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Why this liberal is calling for a (muted) cheer for Mitch McConnell

Fanaticism of Trump, House Republicans paints GOP leader in new light

Senate Minority Leader Mitch McConnell, R-Ky., conducts a news conference at the Capitol on March 7.
Senate Minority Leader Mitch McConnell, R-Ky., conducts a news conference at the Capitol on March 7. (Tom Williams/CQ Roll Call)

These are words that I never thought that I would type: I miss Mitch McConnell.

After a fall, a concussion and a five-day hospital stay, the 81-year-old Senate Republican leader is now recovering at a rehabilitation facility.

I have long subscribed to the orthodox liberal view of McConnell as an amoral partisan infighter who has aggressively weaponized the filibuster to thwart any Democratic president. The Kentucky senator also set up an assembly line to confirm right-wing federal judges and Supreme Court justices that Henry Ford might have envied.

Under this interpretation, McConnell has no consistent ideology beyond scheming for political advantage, and his only belief system is gamesmanship.

After all, Alec MacGillis’ less-than-admiring 2014 biography of McConnell was titled “The Cynic.”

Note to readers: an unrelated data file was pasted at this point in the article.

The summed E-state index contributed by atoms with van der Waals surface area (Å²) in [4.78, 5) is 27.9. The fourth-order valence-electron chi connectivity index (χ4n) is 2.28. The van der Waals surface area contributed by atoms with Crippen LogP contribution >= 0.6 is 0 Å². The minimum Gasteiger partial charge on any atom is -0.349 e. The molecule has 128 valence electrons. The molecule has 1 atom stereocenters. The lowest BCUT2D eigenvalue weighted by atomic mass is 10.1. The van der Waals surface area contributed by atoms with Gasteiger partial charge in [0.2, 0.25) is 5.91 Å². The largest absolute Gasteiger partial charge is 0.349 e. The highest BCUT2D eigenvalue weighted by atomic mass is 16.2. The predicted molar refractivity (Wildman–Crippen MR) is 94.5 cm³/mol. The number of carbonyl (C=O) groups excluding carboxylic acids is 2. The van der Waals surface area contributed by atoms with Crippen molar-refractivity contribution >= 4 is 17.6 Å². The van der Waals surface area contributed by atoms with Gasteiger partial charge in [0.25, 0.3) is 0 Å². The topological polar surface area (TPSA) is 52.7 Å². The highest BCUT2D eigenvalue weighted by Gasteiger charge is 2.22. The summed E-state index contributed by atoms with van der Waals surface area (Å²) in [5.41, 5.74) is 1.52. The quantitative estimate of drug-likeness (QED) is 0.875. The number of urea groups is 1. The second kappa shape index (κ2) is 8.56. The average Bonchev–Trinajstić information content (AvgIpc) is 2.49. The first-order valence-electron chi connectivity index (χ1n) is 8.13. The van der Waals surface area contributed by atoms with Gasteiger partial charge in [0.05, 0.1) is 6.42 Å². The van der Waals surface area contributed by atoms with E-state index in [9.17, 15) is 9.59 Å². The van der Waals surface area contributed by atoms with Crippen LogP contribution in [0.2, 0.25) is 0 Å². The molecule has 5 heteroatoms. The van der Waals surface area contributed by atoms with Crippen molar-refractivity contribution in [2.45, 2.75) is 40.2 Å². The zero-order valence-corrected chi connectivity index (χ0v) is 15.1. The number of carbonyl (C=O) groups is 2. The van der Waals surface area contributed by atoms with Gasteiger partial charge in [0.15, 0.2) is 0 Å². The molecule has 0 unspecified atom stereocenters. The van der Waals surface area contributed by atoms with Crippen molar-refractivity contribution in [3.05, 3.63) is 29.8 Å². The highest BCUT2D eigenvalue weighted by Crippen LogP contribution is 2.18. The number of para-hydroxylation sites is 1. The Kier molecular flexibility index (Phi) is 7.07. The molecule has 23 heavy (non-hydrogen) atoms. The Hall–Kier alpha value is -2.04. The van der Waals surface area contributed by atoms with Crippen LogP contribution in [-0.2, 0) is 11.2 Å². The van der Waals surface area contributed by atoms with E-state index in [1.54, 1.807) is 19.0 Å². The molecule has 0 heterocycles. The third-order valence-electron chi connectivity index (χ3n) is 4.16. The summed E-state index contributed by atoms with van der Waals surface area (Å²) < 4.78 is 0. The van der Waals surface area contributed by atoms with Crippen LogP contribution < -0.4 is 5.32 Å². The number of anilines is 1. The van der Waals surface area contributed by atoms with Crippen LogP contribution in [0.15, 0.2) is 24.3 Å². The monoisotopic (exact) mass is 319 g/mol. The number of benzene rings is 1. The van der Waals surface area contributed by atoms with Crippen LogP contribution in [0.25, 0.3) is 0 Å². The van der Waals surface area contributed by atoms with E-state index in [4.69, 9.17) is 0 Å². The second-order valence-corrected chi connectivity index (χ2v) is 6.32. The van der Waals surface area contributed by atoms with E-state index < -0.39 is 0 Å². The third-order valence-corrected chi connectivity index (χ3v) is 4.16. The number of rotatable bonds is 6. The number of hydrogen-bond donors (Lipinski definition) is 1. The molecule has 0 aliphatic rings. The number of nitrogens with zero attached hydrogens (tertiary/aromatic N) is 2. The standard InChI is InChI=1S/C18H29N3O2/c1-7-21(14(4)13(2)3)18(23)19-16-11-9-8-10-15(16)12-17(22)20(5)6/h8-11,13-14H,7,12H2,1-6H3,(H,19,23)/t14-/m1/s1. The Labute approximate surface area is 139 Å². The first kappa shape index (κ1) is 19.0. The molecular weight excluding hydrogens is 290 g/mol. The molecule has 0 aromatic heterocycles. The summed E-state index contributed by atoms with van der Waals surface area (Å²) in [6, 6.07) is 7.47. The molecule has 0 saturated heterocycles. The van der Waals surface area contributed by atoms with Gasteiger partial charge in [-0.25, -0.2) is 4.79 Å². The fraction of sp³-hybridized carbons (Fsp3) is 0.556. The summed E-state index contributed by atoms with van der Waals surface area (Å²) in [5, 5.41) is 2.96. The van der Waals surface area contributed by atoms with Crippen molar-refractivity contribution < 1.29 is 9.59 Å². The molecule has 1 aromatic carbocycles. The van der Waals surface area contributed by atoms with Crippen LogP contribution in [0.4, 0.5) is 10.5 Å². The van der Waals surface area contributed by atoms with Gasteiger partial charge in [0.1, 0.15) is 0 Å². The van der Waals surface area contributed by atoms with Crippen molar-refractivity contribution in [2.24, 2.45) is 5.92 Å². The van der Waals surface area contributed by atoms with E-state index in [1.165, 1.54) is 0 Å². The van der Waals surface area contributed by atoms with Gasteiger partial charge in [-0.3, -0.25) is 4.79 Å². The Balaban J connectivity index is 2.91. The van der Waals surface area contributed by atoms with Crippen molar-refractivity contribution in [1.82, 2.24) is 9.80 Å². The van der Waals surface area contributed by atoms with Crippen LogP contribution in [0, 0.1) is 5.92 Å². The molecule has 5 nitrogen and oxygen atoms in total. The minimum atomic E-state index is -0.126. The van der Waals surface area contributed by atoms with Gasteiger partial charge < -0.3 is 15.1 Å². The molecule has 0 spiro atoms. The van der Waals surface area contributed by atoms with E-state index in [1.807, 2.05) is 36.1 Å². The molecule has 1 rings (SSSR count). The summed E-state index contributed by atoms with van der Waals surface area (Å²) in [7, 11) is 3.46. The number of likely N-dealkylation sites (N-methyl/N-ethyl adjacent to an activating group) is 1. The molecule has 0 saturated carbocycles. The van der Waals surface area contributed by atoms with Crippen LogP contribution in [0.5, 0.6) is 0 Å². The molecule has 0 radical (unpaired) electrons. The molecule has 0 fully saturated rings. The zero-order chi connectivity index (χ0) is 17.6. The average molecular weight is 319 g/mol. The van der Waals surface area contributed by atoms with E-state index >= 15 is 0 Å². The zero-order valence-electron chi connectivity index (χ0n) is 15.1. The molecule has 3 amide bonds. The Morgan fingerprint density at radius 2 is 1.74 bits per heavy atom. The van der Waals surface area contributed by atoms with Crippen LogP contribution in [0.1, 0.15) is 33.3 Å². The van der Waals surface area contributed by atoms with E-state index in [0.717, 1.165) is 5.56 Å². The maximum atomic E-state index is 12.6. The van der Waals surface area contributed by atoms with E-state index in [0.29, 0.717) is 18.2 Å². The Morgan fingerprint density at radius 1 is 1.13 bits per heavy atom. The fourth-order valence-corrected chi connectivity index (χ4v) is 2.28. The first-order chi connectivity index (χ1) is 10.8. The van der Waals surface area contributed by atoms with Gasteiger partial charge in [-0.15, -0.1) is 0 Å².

A case can be made that McConnell is, at best, a minor-league Machiavelli.

The Citizens United Supreme Court decision and the deregulation of political money that McConnell has long championed did not create an enduring GOP majority, since Democrats proved equally adept at courting hedge fund billionaires.

McConnell probably would be Senate majority leader right now if the Supreme Court last year had not overturned Roe v. Wade, the landmark decision that had protected abortion rights.

Had McConnell permitted then-Judge Merrick B. Garland to be confirmed in 2016 — rather than thuggishly preventing the Barack Obama nominee from even getting a hearing — Chief Justice John G. Roberts Jr. would likely have had been able to orchestrate a far less politically inflammatory anti-abortion decision.

But McConnell’s absence from Capitol Hill serves as a reminder that this purported soulless cynic does firmly hold three important beliefs that put him at odds with former President Donald Trump and the QAnon-tinged incendiaries who shape the House Republican caucus.

McConnell has, at times, been a fierce opponent of the Trumpian view that the Jan. 6, 2021, attack on the Capitol by a pro-Trump mob was merely high-spirited patriots and tourists visiting their elected representatives.

In a Senate floor speech in mid-January 2021, McConnell declared that the “mob” was “provoked by the president and other powerful people.” The Senate Republican leader’s words were so forceful that there was speculation McConnell might even vote “guilty” in Trump’s impeachment trial.

McConnell could never go that far. And, over the past two years, he has periodically displayed selective amnesia about Trump’s misdeeds.

But earlier this month, when House Speaker Kevin McCarthy irresponsibly handed over 40,000 hours of unedited security tapes from Jan. 6 to Fox News personality Tucker Carlson, McConnell knew where his loyalties lay. He stood with the U.S. Capitol Police in denouncing the Fox News broadcast.

Unlike that of many House Republican zealots, McConnell’s sense of partisanship does not extend to repudiating the national debt and bringing on a global fiscal crisis.